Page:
Pseudoscience is a term used to describe a claim, belief, or practice presented as scientific, but which does not adhere to the scientific method. -- Wikipedia

There's a host of pseudosciences (Wikipedia has a list of topics characterized as pseudoscience). Some topics are considered defunct, e.g., phrenology, whereas others are borderline science, e.g. chiropractic. Most are seemingly harmless, but some are dangerous, e.g. ear candling resulting in ear injuries. There's also a risk that a patient may abstain from evidence-based medical treatments opting for alternative treatments instead.

Question: Is pseudoscience generally forbidden or discouraged?

I presume the answer would vary from topic to topic: Some pseudosciences involve fortune telling and astrology which are haram (jointly listed as major sin #46 in Major Sins by Imam Shamsu ed-Deen Dhahabi), e.g., palm reading.

I wish to ask about the topic in general: maybe it's best just to stay away from pseudoscience as a whole (perhaps engaging in pseudoscience would lead to fortune telling, etc.). It may be that pseudoscience as a whole is forbidden.

Googling pseudoscience haram was not helpful, mostly returning Islam-critical webpages.

  • 2
    I'm not sure islam has a stance on this, I imagine it would be the same as for actual science: reject it in as far as it contains conclusions that contradict islamic doctrine, and anything else is halal (but not fardh) to affirm or reject. Don't have any references, but that's what I would expect.
    – G. Bach
    Commented Nov 17, 2016 at 3:11
  • @G.Bach scholars doesn't reject every conclusion contradict doctrine , but they search a interpretation goes with the Islamic believes . see this islam.stackexchange.com/questions/36160/is-thunder-an-angel/… the point is that the science is changing every day ,even main definitions change ! and there is some point science is still far from understand it or giving it an explication !!! that's my opinion from my readings ! :)
    – melbx
    Commented Nov 17, 2016 at 7:00
  • Imam al-Ghazali has distinguished between necessary knowledge (fard, fard kifyah) and a discussion of sciences which are considered as good sciences and whether and which circumstances they could be considered good in his Ihya' ghazali.org/site/ihya.htm (Book of Knowledge Section II and III). Alhamdulliah maths are fard kifyah ;)
    – Medi1Saif
    Commented Nov 17, 2016 at 11:01

3 Answers 3


In Islam science is classified in a couple of categories fard 'ayn (obligatory for everybody) this is any knowledge one needs to know to be able to be a good Muslim and in the daily life from acts of worship to what is permissible and what is haram for example in trading if one is working in this business...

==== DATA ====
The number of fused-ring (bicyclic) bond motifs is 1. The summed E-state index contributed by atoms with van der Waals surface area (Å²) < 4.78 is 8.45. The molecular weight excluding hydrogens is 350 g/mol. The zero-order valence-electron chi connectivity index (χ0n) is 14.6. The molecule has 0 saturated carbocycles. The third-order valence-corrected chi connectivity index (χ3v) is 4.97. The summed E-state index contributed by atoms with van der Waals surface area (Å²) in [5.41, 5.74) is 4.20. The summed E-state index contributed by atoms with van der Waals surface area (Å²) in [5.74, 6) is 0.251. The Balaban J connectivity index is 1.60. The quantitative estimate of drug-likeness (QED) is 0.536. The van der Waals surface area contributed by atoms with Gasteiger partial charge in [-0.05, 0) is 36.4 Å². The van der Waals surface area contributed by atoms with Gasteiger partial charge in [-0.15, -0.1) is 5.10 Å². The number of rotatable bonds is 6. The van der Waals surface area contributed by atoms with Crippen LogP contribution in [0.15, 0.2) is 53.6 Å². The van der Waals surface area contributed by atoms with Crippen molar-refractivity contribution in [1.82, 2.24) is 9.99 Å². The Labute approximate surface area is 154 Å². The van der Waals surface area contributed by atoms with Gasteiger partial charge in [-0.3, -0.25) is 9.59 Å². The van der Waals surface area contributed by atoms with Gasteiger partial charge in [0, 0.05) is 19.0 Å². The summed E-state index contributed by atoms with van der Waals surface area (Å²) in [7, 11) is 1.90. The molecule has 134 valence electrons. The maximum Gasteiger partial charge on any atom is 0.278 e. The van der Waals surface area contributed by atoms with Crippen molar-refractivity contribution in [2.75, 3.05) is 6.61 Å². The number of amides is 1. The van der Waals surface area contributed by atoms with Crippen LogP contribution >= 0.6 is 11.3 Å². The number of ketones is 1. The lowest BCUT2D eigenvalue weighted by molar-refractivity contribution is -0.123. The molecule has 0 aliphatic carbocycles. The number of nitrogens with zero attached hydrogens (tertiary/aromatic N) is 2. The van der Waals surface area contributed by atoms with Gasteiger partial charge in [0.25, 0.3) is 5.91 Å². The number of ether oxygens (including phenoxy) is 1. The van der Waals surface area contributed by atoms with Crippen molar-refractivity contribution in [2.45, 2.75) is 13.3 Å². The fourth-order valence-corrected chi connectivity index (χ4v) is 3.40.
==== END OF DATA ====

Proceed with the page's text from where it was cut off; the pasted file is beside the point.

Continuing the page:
There's also fard al-Kifayah (obligatory on the Ummah) any knowledge which must be known at least by a few Muslims, so that the Ummah wouldn't rely on the knowledge of non-Muslims to use it.

And most if not all scholars say the most preferred kind of knowledge is that which is related to religious knowledge (see also Why Knowledge is often related with religion?). (See also in Ihya' 'Ulum ad-Dyn of imam al-Gahzaly)

And the most preferred one is learning the Qur'an and teaching it.

So far I have not come to the topic of pseudoscience, but from the intro above you may conclude that all knowledge which has benefit for the Ummah is important and encouraged, based on verses like (20:114):

... and say, "My Lord, increase me in knowledge.

Examples of pseudosciences which are rather encouraged

Among these knowledge types which are highly encouraged there are Medicine and what ever is connected to the topic of healing.

Therefore you will find that alternative Medicine is highly practiced and common in Muslim societies for example cupping is referred to in the sunnah, ibn Qayyim al-Jawziya ابن قيم الجوزية is one of the authors of books entitled the prophetic medicine الطب النبوي, there you may find ahadith on the use and healing with black seeds (see Did Muhammad say that black seeds can cure any disease?), olive oil (see What are the benefits of using olive oil in Islam?), honey (which is also quoted in the quran 16:68-69) etc

The prophet also said:

... Make use of medical treatment, for Allah has not made a disease without appointing a remedy for it, with the exception of one disease, namely old age. (Sunan abi Dawood)

I've even read that ibn Sina used music as a treatment (this certainly is not a scholarly evidence for it being halal). I'd say that healing by Qur'an as non-Muslims would call ruqyah is one of the so called beneficial pseudo sciences.

Examples of pseudosciences which are not encouraged

On the other hand astrology is haram based on the hadith in sunan abi Dawod, while astronomy as far as it helps calculating prayer times etc. is allowed, while psychology (according this fatwa in Arabic on islamweb #132439) is rather frowned upon due to the non-Muslim basis of the actual teachings, even if by default it has an acceptance in Islam and should only be dealt with by Muslims who are strong in their believes. As a side note -as both are not pseudosciences- philosophy and man made laws are haram to study according the same fatwa. Also numerology is not considered as beneficial according islamweb #106263.

So basically one could conclude that any knowledge which has clear benefits for Muslims (humans in general one could say) are strongly encouraged, while anything which is rather useless or causes harm is rather prohibited.

And Allah knows best.